STM32WB Firmware Upgrade Service

1. What is firmware upgrade services (FUS)?

FUS (firmware upgrade services) is firmware that runs on the STM32WB Cortex®-M0+, and which offers multiple features to the user.
FUS is programmed by ST on all STM32WB devices, and can be upgraded by the user.
The AN5185 is the main reference document for FUS-related subjects.

FUS features :

  • Install, upgrade or delete the STM32WB Cortex®-M0+ wireless stack: Only possible if encrypted and signed by STMicroelectronics. Optionally, the upgrade can be additionally double-signed by the customer if necessary.
  • FUS self-upgrade: Only possible if encrypted and signed by STMicroelectronics, Optionally, additionally the upgrade can be double-signed by the customer if necessary.
  • Customer authentication key management: Used for double signature of images, install, update and locking the customer authentication key.
  • User key management: Load and store customer keys (simple clear key & encrypted key by a master key) in secure area accessible only by Cortex®-M0+ code.
  • Write stored key (simple or encrypted) into AES1 (advanced encryption standard) in secure mode.
  • Lock a stored key to prevent its use until next system reset.
  • Unload a previously loaded key from AES to prevent its use by other applications.
  • Communication with Cortex®-M4 (FUS operator or bootloader): Through IPCC commands and response model, Commands already supported by STM32WB bootloader (in ROM) and FUSOperator (in User FLASH).

Acronyms definitions

Acronym Definition
FUS Firmware upgrade services
WS Wireless stack
UFB Unique firmware boot entry
Safeboot Safeboot module
IPCC Inter-processor communication controller

2. How FUS works

2.1. Context

FUS is firmware located in the secure flash memory of the STM32WB, mainly allowing update of the wireless stack located in the same memory. It can be run only by CM0, and offers a defined level of protection and authentication for the wireless stack upgrade.
When the STM32WBxx leaves ST’s production site, it has FUS (and its necessary components) programmed, but the Wireless Stack is not programmed. It has to be programmed in the field by customer, using FUS services (communication used may be bootloader, JTAG, or a user application (local loader)).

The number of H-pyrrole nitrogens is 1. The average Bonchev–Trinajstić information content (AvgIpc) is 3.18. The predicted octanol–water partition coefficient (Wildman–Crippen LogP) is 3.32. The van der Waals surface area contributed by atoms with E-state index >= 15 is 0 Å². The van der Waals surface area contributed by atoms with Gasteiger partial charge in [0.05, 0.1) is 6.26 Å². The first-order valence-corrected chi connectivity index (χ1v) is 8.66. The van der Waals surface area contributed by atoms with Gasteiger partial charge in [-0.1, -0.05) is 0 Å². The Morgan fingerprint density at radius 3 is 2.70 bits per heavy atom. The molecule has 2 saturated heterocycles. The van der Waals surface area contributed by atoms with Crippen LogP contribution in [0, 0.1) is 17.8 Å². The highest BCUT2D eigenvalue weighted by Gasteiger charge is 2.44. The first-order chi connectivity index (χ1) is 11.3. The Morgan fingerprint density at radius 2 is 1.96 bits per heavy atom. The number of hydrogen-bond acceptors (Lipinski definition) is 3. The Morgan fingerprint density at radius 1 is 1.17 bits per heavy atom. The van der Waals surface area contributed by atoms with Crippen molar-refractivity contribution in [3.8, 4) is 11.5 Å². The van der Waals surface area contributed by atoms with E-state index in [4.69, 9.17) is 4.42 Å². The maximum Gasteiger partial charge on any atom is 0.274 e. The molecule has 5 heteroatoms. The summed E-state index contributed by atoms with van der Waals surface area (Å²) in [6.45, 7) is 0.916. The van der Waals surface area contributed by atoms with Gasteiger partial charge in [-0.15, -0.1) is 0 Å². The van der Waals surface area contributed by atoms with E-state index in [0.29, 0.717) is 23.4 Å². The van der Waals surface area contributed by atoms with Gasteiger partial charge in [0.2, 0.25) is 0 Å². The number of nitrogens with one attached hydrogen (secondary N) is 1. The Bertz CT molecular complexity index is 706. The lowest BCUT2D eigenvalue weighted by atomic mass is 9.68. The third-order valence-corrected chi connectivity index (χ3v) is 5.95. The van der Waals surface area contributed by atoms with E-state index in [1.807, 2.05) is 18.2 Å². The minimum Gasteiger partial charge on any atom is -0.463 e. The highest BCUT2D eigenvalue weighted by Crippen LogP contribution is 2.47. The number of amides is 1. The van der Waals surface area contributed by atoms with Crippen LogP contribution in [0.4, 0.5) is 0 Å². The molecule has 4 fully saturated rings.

Connectivity Mem Map.jpg
FUS does not have direct external communication; it uses a mailbox to receive service requests. In addition to allowing wireless stack upgrade, it also allows additional services related to key management.
The UFB is a nonvolatile memory (NVM) space used to store the FUS state machine. SafeBoot is code allowing management of cases where option bytes are corrupted. It allows the option bytes to be restored, and boot on the right part of the CM0 code (FUS or wireless stack).
FUS uses following resources:

  • CPU2: CM0+
  • Secure flash memory and option bytes
  • 2 banks allocated for FUS code
  • UFB for storing FUS state machine
  • Key storage allocated space
  • Secure part of SRAM2b + Secure part of SRAM2a (if no other option)
  • Interrupts
  • RCC and power
  • AES (secure part)
  • ST symmetric key (fixed location in secure flash, must not be modified or removed)
  • Authentication key (fixed location in secure flash, can be modified by user request or locked)
  • FUS uses the following interfaces to communicate with outside:
    • Non-secure part of SRAM2a
    • Mailbox IPCC (coupled with shared SRAM)
    • Image headers (wireless stack, keys, FUS image)

The FUS firmware parses the user flash (non-secure) or shared SRAM to identify and extract upgrade images requested by the user (upgrade of the wireless stack, FUS or keys).

2.2. Resources

CPU Core
FUS runs exclusively on the CM0+ core.
The boot address of CM0+ must be configured to the FUS start address in order to start the FUS services. This setting is done through option bytes (SBRV: secure boot reset vector, the M0+ boot address), and requires a system reset to be effective. This operation can be done only by code running on CM0+ (i.e. wireless stack, SafeBoot, or configured from production).
Flash mapping
The flash memory is shared between CM4 and CM0+.
CM0+ allocates a secure area from flash memory that is dedicated for CM0+ execution and cannot be accessed by any CM4 code. CM0+ can access, in read, all the flash memory (secure and non-secure).